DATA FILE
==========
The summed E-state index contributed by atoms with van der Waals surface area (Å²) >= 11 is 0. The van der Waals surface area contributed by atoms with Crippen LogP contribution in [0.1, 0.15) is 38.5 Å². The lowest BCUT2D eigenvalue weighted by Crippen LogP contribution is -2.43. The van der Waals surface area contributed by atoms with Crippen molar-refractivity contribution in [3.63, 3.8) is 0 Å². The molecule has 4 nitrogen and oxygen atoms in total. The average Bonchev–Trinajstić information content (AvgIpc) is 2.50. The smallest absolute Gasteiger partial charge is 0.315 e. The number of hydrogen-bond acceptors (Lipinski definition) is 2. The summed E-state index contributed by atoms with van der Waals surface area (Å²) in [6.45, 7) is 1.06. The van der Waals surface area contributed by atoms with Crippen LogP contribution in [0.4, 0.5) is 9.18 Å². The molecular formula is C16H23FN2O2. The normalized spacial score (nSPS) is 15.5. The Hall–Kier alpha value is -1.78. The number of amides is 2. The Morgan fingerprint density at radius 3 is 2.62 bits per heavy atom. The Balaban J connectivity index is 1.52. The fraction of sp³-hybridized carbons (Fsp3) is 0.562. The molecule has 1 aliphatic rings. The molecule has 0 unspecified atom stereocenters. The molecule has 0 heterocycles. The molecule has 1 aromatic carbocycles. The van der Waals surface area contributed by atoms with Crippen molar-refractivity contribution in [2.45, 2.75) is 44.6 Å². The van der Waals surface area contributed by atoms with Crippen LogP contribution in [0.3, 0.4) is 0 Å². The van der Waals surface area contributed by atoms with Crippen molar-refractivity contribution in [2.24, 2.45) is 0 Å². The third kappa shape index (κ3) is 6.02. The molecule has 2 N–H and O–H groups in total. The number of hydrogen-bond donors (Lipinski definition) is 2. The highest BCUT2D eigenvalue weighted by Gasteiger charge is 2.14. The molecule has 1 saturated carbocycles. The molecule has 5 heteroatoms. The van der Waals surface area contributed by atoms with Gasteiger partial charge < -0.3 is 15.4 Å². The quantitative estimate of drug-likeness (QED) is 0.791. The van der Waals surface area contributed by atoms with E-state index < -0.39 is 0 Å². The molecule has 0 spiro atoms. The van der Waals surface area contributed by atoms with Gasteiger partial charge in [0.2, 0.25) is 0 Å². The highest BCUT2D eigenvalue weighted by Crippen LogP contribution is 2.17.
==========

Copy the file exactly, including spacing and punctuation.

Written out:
The summed E-state index contributed by atoms with van der Waals surface area (Å²) >= 11 is 0. The van der Waals surface area contributed by atoms with Crippen LogP contribution in [0.1, 0.15) is 38.5 Å². The lowest BCUT2D eigenvalue weighted by Crippen LogP contribution is -2.43. The van der Waals surface area contributed by atoms with Crippen molar-refractivity contribution in [3.63, 3.8) is 0 Å². The molecule has 4 nitrogen and oxygen atoms in total. The average Bonchev–Trinajstić information content (AvgIpc) is 2.50. The smallest absolute Gasteiger partial charge is 0.315 e. The number of hydrogen-bond acceptors (Lipinski definition) is 2. The summed E-state index contributed by atoms with van der Waals surface area (Å²) in [6.45, 7) is 1.06. The van der Waals surface area contributed by atoms with Crippen LogP contribution in [0.4, 0.5) is 9.18 Å². The molecular formula is C16H23FN2O2. The normalized spacial score (nSPS) is 15.5. The Hall–Kier alpha value is -1.78. The number of amides is 2. The Morgan fingerprint density at radius 3 is 2.62 bits per heavy atom. The Balaban J connectivity index is 1.52. The fraction of sp³-hybridized carbons (Fsp3) is 0.562. The molecule has 1 aliphatic rings. The molecule has 0 unspecified atom stereocenters. The molecule has 0 heterocycles. The molecule has 1 aromatic carbocycles. The van der Waals surface area contributed by atoms with Crippen molar-refractivity contribution in [2.45, 2.75) is 44.6 Å². The van der Waals surface area contributed by atoms with Crippen LogP contribution in [0.3, 0.4) is 0 Å². The van der Waals surface area contributed by atoms with Crippen molar-refractivity contribution in [2.24, 2.45) is 0 Å². The third kappa shape index (κ3) is 6.02. The molecule has 2 N–H and O–H groups in total. The number of hydrogen-bond donors (Lipinski definition) is 2. The highest BCUT2D eigenvalue weighted by Gasteiger charge is 2.14. The molecule has 1 saturated carbocycles. The molecule has 5 heteroatoms. The van der Waals surface area contributed by atoms with Gasteiger partial charge < -0.3 is 15.4 Å². The quantitative estimate of drug-likeness (QED) is 0.791. The van der Waals surface area contributed by atoms with E-state index < -0.39 is 0 Å². The molecule has 0 spiro atoms. The van der Waals surface area contributed by atoms with Gasteiger partial charge in [0.2, 0.25) is 0 Å². The highest BCUT2D eigenvalue weighted by Crippen LogP contribution is 2.17.